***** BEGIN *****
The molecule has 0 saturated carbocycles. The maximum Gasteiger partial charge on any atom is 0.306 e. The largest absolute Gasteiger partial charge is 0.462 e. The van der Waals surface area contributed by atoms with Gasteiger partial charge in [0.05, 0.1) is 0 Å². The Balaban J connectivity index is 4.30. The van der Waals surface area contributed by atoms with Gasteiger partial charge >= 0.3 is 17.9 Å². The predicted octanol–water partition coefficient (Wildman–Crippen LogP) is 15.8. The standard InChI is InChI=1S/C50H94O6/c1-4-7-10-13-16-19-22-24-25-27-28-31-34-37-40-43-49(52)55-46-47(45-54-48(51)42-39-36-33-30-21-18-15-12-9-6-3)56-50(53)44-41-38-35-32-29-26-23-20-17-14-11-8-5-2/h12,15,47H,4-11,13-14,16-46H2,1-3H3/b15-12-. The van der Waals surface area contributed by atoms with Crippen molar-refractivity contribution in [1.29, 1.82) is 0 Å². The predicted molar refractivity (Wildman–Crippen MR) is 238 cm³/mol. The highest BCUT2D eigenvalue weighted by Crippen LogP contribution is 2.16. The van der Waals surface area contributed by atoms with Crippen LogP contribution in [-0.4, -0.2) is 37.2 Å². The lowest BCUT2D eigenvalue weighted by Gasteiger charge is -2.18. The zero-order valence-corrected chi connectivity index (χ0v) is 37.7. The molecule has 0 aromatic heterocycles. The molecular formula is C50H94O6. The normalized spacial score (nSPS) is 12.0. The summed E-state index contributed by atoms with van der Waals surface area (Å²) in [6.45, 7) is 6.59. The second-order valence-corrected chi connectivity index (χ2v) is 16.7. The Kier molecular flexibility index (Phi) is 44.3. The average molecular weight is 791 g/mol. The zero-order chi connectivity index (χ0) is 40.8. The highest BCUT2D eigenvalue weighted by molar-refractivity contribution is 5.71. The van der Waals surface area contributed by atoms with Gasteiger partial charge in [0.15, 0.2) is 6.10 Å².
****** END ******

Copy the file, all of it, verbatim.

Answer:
The molecule has 0 saturated carbocycles. The maximum Gasteiger partial charge on any atom is 0.306 e. The largest absolute Gasteiger partial charge is 0.462 e. The van der Waals surface area contributed by atoms with Gasteiger partial charge in [0.05, 0.1) is 0 Å². The Balaban J connectivity index is 4.30. The van der Waals surface area contributed by atoms with Gasteiger partial charge >= 0.3 is 17.9 Å². The predicted octanol–water partition coefficient (Wildman–Crippen LogP) is 15.8. The standard InChI is InChI=1S/C50H94O6/c1-4-7-10-13-16-19-22-24-25-27-28-31-34-37-40-43-49(52)55-46-47(45-54-48(51)42-39-36-33-30-21-18-15-12-9-6-3)56-50(53)44-41-38-35-32-29-26-23-20-17-14-11-8-5-2/h12,15,47H,4-11,13-14,16-46H2,1-3H3/b15-12-. The van der Waals surface area contributed by atoms with Crippen molar-refractivity contribution in [1.29, 1.82) is 0 Å². The predicted molar refractivity (Wildman–Crippen MR) is 238 cm³/mol. The highest BCUT2D eigenvalue weighted by Crippen LogP contribution is 2.16. The van der Waals surface area contributed by atoms with Crippen LogP contribution in [-0.4, -0.2) is 37.2 Å². The lowest BCUT2D eigenvalue weighted by Gasteiger charge is -2.18. The zero-order valence-corrected chi connectivity index (χ0v) is 37.7. The molecule has 0 aromatic heterocycles. The molecular formula is C50H94O6. The normalized spacial score (nSPS) is 12.0. The summed E-state index contributed by atoms with van der Waals surface area (Å²) in [6.45, 7) is 6.59. The second-order valence-corrected chi connectivity index (χ2v) is 16.7. The Kier molecular flexibility index (Phi) is 44.3. The average molecular weight is 791 g/mol. The zero-order chi connectivity index (χ0) is 40.8. The highest BCUT2D eigenvalue weighted by molar-refractivity contribution is 5.71. The van der Waals surface area contributed by atoms with Gasteiger partial charge in [0.15, 0.2) is 6.10 Å².